Your advice for “A Chronic High Fiver”
“Every time my coworker meets a goal, he wants to “high-five” everyone in sight. It's driving us crazy. How to get him to just stop but still give him the congratulations he deserves?”
We threw the question open to our Facebook friends and solicited a roomful of salespeople (who are very goal oriented) for some advice for Dana. Their responses boil down to three kinds of advice.
- Divert his penchant for attention
- Spread the cheer
- What's the problem?
Divert his penchant for attention
These suggestions offer alternative ways to celebrate success.
- Jason thinks the “Slow Clap,” will “give him the recognition he deserves, keeps everyone’s hands busy, which he’ll have to respect, and has the added benefit of being slightly sarcastic, while still being encouraging.” (See how the Slow Clap works in this YouTube video.)
- Andrew suggests, ” Encourage him in other ways besides the high five. Bring out a piece of paper with a hand, a circle around that hand and the text, “HIGH FIVE ZONE!” Now, everyone can be happy, and he has a long pathway to tweaking down the hand slaps.”
- Jane Lorimar recommends, “First of all, examine why is this irritating. If it’s disruptive to others meeting their goals, then it’s a legitimate issue. He’s proud and it helps the company reach goals so rather than “be crazy” with his behavior, change the methodology he uses to celebrate goal attainment. Old fashion way: Post a high five hand print on a poster, place the poster in the break room and anyone meeting goals can add one. Low tech way: Send high-five email v. physical exchange”
- Andrew agrees. “Encourage him in other ways besides the high five. Bring out a piece of paper with a hand, a circle around that hand and the text, “HIGH FIVE ZONE!” Now, everyone can be happy, and he has a long pathway to tweaking down the hand slaps.”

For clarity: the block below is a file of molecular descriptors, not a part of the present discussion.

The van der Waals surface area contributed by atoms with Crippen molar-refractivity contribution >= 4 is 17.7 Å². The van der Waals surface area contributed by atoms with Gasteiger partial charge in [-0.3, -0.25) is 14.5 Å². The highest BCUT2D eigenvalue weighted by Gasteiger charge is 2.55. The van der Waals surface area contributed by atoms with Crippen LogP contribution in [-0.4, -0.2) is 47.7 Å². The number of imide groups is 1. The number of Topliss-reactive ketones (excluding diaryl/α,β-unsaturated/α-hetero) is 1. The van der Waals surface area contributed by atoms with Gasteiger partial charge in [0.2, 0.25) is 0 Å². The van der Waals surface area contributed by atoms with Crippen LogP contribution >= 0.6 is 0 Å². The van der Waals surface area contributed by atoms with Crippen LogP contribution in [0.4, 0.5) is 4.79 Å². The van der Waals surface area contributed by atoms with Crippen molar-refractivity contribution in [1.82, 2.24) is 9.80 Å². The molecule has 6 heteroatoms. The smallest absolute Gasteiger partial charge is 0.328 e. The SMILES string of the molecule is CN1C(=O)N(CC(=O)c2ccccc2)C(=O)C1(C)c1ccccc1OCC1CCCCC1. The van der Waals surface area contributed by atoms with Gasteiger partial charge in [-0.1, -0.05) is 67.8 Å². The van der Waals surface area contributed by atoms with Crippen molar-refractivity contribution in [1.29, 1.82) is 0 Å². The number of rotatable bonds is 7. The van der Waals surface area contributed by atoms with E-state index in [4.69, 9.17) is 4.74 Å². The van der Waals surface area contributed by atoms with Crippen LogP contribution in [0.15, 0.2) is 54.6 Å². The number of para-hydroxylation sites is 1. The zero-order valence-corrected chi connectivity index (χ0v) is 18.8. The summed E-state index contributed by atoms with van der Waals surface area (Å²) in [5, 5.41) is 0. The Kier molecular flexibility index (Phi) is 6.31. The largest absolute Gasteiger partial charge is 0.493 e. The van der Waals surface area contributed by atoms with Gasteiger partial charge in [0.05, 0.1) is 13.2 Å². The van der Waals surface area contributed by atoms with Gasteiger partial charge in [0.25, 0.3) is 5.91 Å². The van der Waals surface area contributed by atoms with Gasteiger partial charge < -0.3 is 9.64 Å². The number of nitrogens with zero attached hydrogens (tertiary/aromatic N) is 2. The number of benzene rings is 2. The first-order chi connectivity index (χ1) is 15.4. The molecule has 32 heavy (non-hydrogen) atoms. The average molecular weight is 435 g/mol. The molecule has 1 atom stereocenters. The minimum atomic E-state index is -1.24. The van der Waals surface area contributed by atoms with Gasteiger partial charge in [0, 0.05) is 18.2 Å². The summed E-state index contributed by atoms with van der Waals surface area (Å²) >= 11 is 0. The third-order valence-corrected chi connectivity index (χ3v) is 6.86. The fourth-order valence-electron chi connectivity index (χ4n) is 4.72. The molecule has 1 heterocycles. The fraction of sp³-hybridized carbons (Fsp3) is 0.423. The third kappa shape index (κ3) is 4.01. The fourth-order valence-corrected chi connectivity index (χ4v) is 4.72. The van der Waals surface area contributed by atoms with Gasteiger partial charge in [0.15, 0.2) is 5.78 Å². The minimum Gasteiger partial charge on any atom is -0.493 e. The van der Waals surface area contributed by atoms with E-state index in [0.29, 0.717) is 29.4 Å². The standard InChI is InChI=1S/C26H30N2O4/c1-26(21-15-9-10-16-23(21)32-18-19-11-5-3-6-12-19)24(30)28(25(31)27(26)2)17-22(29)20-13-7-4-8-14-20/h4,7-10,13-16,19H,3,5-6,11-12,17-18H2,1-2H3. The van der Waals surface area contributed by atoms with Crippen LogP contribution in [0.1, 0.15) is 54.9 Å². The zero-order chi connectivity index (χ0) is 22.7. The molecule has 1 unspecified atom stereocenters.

Spread the cheer
Why should only one achiever get recognized? These ideas open up congrats to everyone.
- Danielle suggests, “Have the office send out a company-wide email about how they want to give all employees the recognition they deserve when they meet a goal. When an employee meets a specific goal, a personalized email will be sent out to the whole company. That will give our “high fiver” the recognition he gets from the high-fives. It would also require him to take action to get that recognition and satisfy his “craving” to do something once he reaches his goal.”
- Katrina agrees. “Being recognized for accomplishments is very motivational for some. It seems like the co-worked just wants to feel recognized and appreciated for his accomplishments. Although there is no surefire way to get him to stop, he is obviously driven by recognition, so maybe your team could spin it to create some type of small reward each time anyone reaches a set goal. Then, everyone would be motivated to be recognized, and hopefully the co-worker would focus more on achieving the chosen award and forget about the high-fiving.
- Noelle feels money will be the motivator to change behavior. “A high five jar. Suggest that every time he high-fives someone he's going to have to put a quarter in the jar for the next coffee run. Nothing stops people dead in their tracks like the threat of plunking down their hard earned cash for a completely stupid reason.”
What's the problem?
So he high-fives. These folks don't see the problem.
- Mike Costello‘s post on Facebook tipped us off to his trade show background: “Tell him we don't hi five until we are show ready!! Then you can hi five!! ”
- Noelle adds, “In actuality, an employee who is busy doling out congrats is much better than one doling out gossip, malice, complaints, or harassment. Every office has an oddball. It’s probably a good thing yours is the type who only wants to share the joy of a job well done.”
- On Facebook Bree Burns was to the poijnt: “I say high-five him if it makes him so happy, poor guy!”
Which solution do you think would work best with a chronic high fiver?